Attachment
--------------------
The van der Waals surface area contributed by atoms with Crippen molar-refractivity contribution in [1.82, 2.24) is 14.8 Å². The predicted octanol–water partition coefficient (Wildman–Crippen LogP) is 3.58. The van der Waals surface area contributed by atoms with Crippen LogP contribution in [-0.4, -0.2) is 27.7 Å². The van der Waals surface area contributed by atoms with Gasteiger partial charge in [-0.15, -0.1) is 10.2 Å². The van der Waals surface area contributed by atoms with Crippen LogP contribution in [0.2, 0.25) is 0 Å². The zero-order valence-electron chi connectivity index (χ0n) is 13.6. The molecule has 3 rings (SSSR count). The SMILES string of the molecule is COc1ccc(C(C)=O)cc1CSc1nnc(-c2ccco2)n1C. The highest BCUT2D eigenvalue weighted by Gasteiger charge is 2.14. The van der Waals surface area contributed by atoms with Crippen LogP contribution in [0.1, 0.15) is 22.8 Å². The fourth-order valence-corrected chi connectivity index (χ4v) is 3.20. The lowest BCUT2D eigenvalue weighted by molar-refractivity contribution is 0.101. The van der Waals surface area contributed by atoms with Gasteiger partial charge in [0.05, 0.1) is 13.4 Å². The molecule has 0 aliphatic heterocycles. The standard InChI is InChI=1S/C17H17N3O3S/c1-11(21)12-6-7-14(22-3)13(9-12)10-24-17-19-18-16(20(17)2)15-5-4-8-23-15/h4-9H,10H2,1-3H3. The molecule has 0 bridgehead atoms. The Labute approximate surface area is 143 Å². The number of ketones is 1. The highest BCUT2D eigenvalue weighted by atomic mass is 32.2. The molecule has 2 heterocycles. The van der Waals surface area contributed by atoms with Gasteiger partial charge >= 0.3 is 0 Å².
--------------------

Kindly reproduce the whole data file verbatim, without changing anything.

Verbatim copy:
The van der Waals surface area contributed by atoms with Crippen molar-refractivity contribution in [1.82, 2.24) is 14.8 Å². The predicted octanol–water partition coefficient (Wildman–Crippen LogP) is 3.58. The van der Waals surface area contributed by atoms with Crippen LogP contribution in [-0.4, -0.2) is 27.7 Å². The van der Waals surface area contributed by atoms with Gasteiger partial charge in [-0.15, -0.1) is 10.2 Å². The van der Waals surface area contributed by atoms with Crippen LogP contribution in [0.2, 0.25) is 0 Å². The zero-order valence-electron chi connectivity index (χ0n) is 13.6. The molecule has 3 rings (SSSR count). The SMILES string of the molecule is COc1ccc(C(C)=O)cc1CSc1nnc(-c2ccco2)n1C. The highest BCUT2D eigenvalue weighted by Gasteiger charge is 2.14. The van der Waals surface area contributed by atoms with Crippen LogP contribution in [0.1, 0.15) is 22.8 Å². The fourth-order valence-corrected chi connectivity index (χ4v) is 3.20. The lowest BCUT2D eigenvalue weighted by molar-refractivity contribution is 0.101. The van der Waals surface area contributed by atoms with Gasteiger partial charge in [0.05, 0.1) is 13.4 Å². The molecule has 0 aliphatic heterocycles. The standard InChI is InChI=1S/C17H17N3O3S/c1-11(21)12-6-7-14(22-3)13(9-12)10-24-17-19-18-16(20(17)2)15-5-4-8-23-15/h4-9H,10H2,1-3H3. The molecule has 0 bridgehead atoms. The Labute approximate surface area is 143 Å². The number of ketones is 1. The highest BCUT2D eigenvalue weighted by atomic mass is 32.2. The molecule has 2 heterocycles. The van der Waals surface area contributed by atoms with Gasteiger partial charge >= 0.3 is 0 Å².